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The Floating Museum: A Lion for Every Home

Artists Jeremiah Hulsebos-Spofford, Faheem Majeed, Andrew Schachman, and a very r. young form the Floating Museum art collective, which employs art to investigate the connections between community, architecture, and public institutions in Chicago. Using the Art Institute’s photography collection as a starting point, this project encouraged the collective to create a new site-specific installation to further connect the Museum to the community it serves and build a new community in the galleries.

The Art Institute of Chicago’s Floating Museum collaborated with Grace Deveney, Elizabeth Siegel, and Matthew Witkovsky, three curators specializing in photography and media, to invite ten photographers and pair them with ten “hosts” from the city, including politicians, activists, and arts supporters. Floating Museum delved into each host’s personal and professional life as part of a series of Zoom chats. Hosts were given a chance to select one of three images from the Art Institute of Chicago’s collection to keep and display in a special area they’d set as their “home.” Each photographer took a picture of their host and subject with their chosen piece of art as a backdrop. After that, each fresh photograph was placed in an illuminated lightbox sculpture, further enhanced by ambient lighting. There are 30 original images from the collection at the Art Institute’s galleries, including ten chosen by each host, new photos taken of the hosts and their selected work, and a sculptural installation based on the entire process.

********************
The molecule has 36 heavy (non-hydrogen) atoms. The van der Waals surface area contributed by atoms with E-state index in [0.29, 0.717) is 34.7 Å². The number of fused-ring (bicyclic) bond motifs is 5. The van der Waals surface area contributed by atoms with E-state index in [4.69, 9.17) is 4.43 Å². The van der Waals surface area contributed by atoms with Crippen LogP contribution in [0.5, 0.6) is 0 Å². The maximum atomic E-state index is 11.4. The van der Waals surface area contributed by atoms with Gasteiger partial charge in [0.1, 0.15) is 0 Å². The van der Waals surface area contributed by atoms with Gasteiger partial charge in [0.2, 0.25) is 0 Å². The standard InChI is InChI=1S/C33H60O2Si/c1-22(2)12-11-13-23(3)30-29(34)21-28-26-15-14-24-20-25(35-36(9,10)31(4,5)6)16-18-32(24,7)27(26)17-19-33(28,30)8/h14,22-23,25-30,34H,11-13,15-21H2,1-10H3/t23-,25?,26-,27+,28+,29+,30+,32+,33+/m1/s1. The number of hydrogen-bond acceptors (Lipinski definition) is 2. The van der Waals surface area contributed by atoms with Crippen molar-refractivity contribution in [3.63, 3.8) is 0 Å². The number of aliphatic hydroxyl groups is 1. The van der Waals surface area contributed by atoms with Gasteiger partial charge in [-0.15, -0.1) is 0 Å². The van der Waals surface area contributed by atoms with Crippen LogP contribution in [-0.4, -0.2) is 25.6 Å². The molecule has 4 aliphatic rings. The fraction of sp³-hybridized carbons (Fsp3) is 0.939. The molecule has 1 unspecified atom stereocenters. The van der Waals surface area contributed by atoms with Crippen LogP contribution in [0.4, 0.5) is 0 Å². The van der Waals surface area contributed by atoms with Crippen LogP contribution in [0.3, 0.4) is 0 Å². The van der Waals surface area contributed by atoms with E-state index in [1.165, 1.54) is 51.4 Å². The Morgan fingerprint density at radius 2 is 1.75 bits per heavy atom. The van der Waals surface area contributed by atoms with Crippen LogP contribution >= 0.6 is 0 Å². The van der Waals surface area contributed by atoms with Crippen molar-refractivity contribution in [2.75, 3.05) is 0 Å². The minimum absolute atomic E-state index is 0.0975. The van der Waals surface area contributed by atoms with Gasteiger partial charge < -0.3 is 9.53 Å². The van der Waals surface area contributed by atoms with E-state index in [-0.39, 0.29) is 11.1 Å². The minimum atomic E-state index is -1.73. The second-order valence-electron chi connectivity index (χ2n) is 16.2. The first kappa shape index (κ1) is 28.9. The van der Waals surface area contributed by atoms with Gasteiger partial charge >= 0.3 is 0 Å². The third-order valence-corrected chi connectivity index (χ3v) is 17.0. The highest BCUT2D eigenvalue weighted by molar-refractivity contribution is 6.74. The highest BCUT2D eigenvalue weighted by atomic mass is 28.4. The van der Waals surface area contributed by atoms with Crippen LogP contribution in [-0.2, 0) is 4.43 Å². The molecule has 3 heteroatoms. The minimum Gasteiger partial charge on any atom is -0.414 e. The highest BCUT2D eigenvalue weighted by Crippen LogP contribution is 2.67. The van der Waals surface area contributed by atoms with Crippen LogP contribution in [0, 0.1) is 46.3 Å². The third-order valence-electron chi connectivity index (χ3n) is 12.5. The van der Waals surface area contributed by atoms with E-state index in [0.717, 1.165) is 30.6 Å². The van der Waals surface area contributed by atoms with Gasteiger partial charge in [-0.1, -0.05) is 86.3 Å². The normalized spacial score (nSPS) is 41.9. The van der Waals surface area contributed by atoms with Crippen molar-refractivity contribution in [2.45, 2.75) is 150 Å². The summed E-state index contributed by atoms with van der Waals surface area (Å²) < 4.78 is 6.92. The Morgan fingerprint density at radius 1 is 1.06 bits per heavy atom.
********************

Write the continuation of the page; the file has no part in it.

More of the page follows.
Does Your House Have Lions? is the exhibition’s name, based on Sonia Sanchez’s epic poem. At the Art Institute of Chicago, the lions guard the entrance to a huge collection of works of art held for the benefit of the public, as portrayed by Sanchez. Through the creation of a circuit in which museum replicas travel to other homes, where they are reproduced and transformed, and then return to the galleries to inspire new work, the exhibition investigates how the walls between institutional, civic, domestic, as well as community spaces can become more permeable. Consider the power of collective and collaborative work, and think about what it means for a community and an institution to be open to everyone.